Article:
Jacopo Ferretti, il librettista di Cenerentola, ha tramandato un resoconto probabilmente fantasioso della stesura dell'opera, scritta in due settimane, il cui soggetto sarebbe stato deciso dopo la mezzanotte della vigilia di Natale dell'anno 1816, la stessa notte in cui, accettando una scommessa del compositore, avrebbe steso il primo schizzo del libretto. Se ciò corrisponda o meno a verità forse non è rilevante, se non per giustificare i limiti letterari del testo, ma sta di fatto che nell'accettare il soggetto di Cendrillon, ispirato alla favola di Perrault, il razionale Rossini pose come condizione l'eliminazione di ogni elemento fantastico: niente fate madrine, zucche o rintocchi di mezzanotte, si rimane strettamente nell'ambito della tradizione dell'opera buffa, per quanto con un tocco di favola morale. Ecco quindi apparire la figura di Alidoro, il saggio tutore che sembra architettare e controllare tutta la vicenda. Ed ecco Don Magnifico, primo basso buffo, assumere maggiore importanza: è il suo disperato desiderio di innalzarsi agli onori del trono, insieme al malcelato disprezzo per l'umile condizione a cui ha ridotto Angelina, 'servaccia ignorantissima', e a cui senza dubbio teme di essere presto ridotto egli stesso, che conferisce al lavoro un elemento di critica sociale. Il conflitto di classe inerente alla vicenda è la chiave di lettura scelta da Moshe Leiser e Patrice Caurier, che riambientano il lavoro in una immaginaria Italia degli anni Cinquanta: il principe diventa quindi un protagonista della cronaca rosa, con tanto di corteggio di paparazzi, e l'apparizione finale di Cenerentola sembra l'arrivo di una star cinematografica. Al di là di un tocco di colore, questa rivisitazione non aggiunge nulla al lavoro, e lo spettacolo, che si avvale di un ensemble di prima grandezza, si regge interamente sul talento individuale degli interpreti. Innanzitutto il direttore, Evelino Pidó, che fin dalle prime battute dell'ouverture rivela una profonda comprensione della retorica rossiniana, e che controlla con grande sensibilità l'orchestra della Royal Opera House, in alcuni momenti ridotta ad un sospiro, lasciando ai cantanti grandissima libertà dinamica e ritmica. Juan Diego Florez è più che a suo agio nei panni di Don Ramiro, e si dimostra ancora una volta interprete rossiniano ideale: la voce sta maturando, e la considerevole agilità e padronanza della tessitura è adesso accompagnata da un timbro più corposo e caldo. Simone Alaimo è eccellente nei difficili panni di Don Magnifico, di cui padroneggia con grande musicalità l'impossibile scrittura vocale, e costituisce con il Dandini di Alessandro Corbelli un duo comico irresistibile, in particolare nel duetto del secondo atto. Lorenzo Regazzo è un Alidoro imponente, e tra le due sorellastre emerge per comicità Leah-Marian Jones, irrefrenabile nei panni di una Tisbe particolarmente sfortunata. Vesselina Kasarova forse esaspera con un vena di tragicità l'aspetto malinconico inerente al carattere di Angelina, e non sembra naturalmente incline ad un ruolo fondamentalmente comico, ma grazie ad una considerevole intelligenza musicale riesce a porre in rilievo momenti inusuali della partitura, e domina con grande tecnica vocale la scena finale, che diventa un vero e proprio trionfo.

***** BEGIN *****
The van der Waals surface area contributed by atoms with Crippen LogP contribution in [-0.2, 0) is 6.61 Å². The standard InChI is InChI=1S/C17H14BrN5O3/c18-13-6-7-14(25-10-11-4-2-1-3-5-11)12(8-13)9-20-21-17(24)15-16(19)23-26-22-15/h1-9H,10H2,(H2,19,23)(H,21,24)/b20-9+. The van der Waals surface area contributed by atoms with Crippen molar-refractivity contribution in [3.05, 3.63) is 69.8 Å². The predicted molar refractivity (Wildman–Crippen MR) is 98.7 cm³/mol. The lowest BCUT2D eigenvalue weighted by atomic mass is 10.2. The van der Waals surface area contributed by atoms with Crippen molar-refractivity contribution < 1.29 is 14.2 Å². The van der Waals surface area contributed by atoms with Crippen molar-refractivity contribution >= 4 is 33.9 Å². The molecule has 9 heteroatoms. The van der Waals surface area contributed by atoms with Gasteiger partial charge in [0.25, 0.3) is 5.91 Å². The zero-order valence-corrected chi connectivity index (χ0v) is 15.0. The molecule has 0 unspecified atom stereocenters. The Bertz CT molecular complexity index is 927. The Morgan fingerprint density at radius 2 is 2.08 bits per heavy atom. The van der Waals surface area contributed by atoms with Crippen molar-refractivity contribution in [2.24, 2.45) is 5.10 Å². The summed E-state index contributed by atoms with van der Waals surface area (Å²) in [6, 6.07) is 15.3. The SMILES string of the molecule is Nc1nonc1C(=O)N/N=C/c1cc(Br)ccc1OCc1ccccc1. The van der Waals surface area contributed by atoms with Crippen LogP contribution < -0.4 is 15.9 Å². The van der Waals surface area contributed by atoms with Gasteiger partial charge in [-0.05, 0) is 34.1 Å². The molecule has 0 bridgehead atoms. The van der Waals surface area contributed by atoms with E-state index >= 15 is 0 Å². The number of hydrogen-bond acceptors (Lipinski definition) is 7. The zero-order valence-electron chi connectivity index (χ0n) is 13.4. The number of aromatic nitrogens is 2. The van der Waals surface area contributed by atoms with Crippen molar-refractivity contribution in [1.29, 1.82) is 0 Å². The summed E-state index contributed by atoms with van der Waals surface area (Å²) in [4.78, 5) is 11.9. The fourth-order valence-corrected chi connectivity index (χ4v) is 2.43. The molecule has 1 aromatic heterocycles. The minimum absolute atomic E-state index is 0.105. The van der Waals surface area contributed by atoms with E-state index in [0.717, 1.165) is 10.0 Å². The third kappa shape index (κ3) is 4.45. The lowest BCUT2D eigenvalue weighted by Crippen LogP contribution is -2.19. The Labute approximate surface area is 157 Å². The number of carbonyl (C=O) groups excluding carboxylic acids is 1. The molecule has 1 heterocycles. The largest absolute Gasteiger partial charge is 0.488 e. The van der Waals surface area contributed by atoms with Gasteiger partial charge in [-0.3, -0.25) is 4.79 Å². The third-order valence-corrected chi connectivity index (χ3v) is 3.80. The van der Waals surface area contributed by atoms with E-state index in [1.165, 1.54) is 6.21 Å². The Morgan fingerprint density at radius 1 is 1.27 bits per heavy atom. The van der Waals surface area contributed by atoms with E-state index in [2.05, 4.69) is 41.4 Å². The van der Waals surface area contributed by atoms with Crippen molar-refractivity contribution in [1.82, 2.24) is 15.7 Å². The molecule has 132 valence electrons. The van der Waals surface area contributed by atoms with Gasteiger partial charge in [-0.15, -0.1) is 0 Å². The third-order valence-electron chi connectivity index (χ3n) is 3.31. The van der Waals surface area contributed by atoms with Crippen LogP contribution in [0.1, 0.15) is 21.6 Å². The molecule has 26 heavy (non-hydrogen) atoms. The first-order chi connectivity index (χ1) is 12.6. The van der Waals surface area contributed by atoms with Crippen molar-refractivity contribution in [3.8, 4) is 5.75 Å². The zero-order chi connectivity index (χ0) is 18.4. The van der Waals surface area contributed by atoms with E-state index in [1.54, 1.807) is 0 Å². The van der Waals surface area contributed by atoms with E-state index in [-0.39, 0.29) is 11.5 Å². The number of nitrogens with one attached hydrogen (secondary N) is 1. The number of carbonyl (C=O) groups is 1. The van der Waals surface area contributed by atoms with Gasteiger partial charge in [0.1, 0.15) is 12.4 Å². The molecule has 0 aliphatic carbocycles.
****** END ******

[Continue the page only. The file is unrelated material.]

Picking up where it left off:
La Cenerentola Covent Garden
Anthony Holden, The Observer, 19 January 2003

[...] Little more joie de vivre was to be found at Covent Garden's revival of its two-year-old Moshe Leiser-Patrice Caurier staging of Rossini's La Cenerentola. Between them, the erratic tempi of conductor Evelino Pidó and the directors' heavy-handed attempts at humour managed to reduce a bittersweet romp to an overlong yawn. Like Mozart's Don Giovanni, Rossini's version of Cinderella is a dramma giocoso, a stern morality tale with moments of charming light relief. Transferring the mise en scène to that of Fellini's La Dolce Vita, complete with blue Rolls-Royce instead of golden carriage, elaborate costumes and sets are asked to carry the full weight of this subtly tragicomic genre. Rossini must take some of the blame, for giving the directors licence to turn the wicked stepfather Don Magnifico (Simone Alaimo) into a buffo clown hamming it up beyond endurance; but the authentically giocoso character of Dandini (Alessandro Corbelli) is a golden opportunity sadly squandered.

Rossini is also to blame, in this score, for over-indulging in flights of coloratura to the point where the music all but strangles itself. Of the male principals, only the Italian bass Lorenzo Regazzo rose to the challenge, a cut above a humdrum cast as a suave Alidoro. Of the women, only the Bulgarian mezzo Vesselina Kasarova made light of her vocal gymnastics in the title role, to which she otherwise brought minimal charm. The most pleasing performance was that of the Peruvian tenor Juan Diego Flórez, a Prince whose dashing stage presence came as naturally as his top Cs.

Pidó lost control of the proceedings more often than any major opera house should tolerate, his orchestra repeatedly dancing to a different beat from his frequently overstretched singers. But the French directorial duo are primarily to blame for reducing a delicately dark fable to an unseasonal panto, its forced humour as dispiriting as its surface charm. Sight gags alone do not a comic opera make; at Covent Garden, of all places, one expects directors to recognise and respond to the wit expertly built into the music.